The National Economy and Immigration

The wave of immigration in 1990-1993, like its predecessors, caused the Israeli economy to grow but placed it under pressure. The need for housing put the construction industry under strain. The increased demand for food and apparel attracted investments and created new jobs. The high proportion of professionally trained immigrants with higher education boosted Israel’s human capital. Between 1984 and 1993, Gross Domestic Product increased by 47%, business-sector product by 61%, per- capita product by 17% (from $9,900 to $11,600), and Net National Product by 76%

(from $8.1 billion to $14.3 billion). [The figures for the period preceding 1993 are taken from the Central Bureau of Statistics. Figures for 1993 are based on estimates of the Economic Planning Authority.]

Private Consumption

Between 1984 and 1993, private-consumption expenditure increased from $23.3 billion to $39.4 billion and per-capita private consumption from $5,600 to $7,500. The average annual growth rate of private consumption was 6%, exceeding the average annual GDP growth of 4.4%.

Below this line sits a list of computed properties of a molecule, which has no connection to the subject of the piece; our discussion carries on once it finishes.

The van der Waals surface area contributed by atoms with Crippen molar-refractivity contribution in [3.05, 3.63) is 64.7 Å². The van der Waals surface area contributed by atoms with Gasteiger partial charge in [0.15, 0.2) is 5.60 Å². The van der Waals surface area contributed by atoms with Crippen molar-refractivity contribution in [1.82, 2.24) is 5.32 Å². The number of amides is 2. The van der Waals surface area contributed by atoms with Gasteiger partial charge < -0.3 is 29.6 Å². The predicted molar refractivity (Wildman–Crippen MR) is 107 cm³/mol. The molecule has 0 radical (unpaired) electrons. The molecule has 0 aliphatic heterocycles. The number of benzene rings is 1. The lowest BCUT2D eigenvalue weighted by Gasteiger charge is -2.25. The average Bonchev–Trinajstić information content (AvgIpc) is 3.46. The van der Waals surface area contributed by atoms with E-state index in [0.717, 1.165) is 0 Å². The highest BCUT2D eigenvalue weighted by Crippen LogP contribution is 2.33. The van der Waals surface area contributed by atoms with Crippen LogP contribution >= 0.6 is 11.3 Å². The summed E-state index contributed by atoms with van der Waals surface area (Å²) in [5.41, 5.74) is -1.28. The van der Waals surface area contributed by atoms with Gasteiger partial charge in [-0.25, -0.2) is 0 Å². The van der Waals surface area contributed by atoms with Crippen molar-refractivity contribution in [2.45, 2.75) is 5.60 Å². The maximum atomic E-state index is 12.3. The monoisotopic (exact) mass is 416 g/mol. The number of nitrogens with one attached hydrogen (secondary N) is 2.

Consumption of durables increased at 13.5% per year, as against 6% growth in economic consumption. Expenditure on private vehicles and home appliances rose by 14% per year and expenditure at an average annual rate of 8.8%.

The factors of private consumption changed during these years. The share of private expenditure for food and clothing diminished from 35% in 1984 to only 25% in 1993. Concurrently, the share devoted to entertainment and leisure rose from 20% to 23%. The general level of nutrition improved, per-capita daily caloric consumption rising by 1.6%, from 3,020 in 1984 to 3,270 in 1993. Daily per-capita protein consumption also increased during these years, from 94 grams to 97.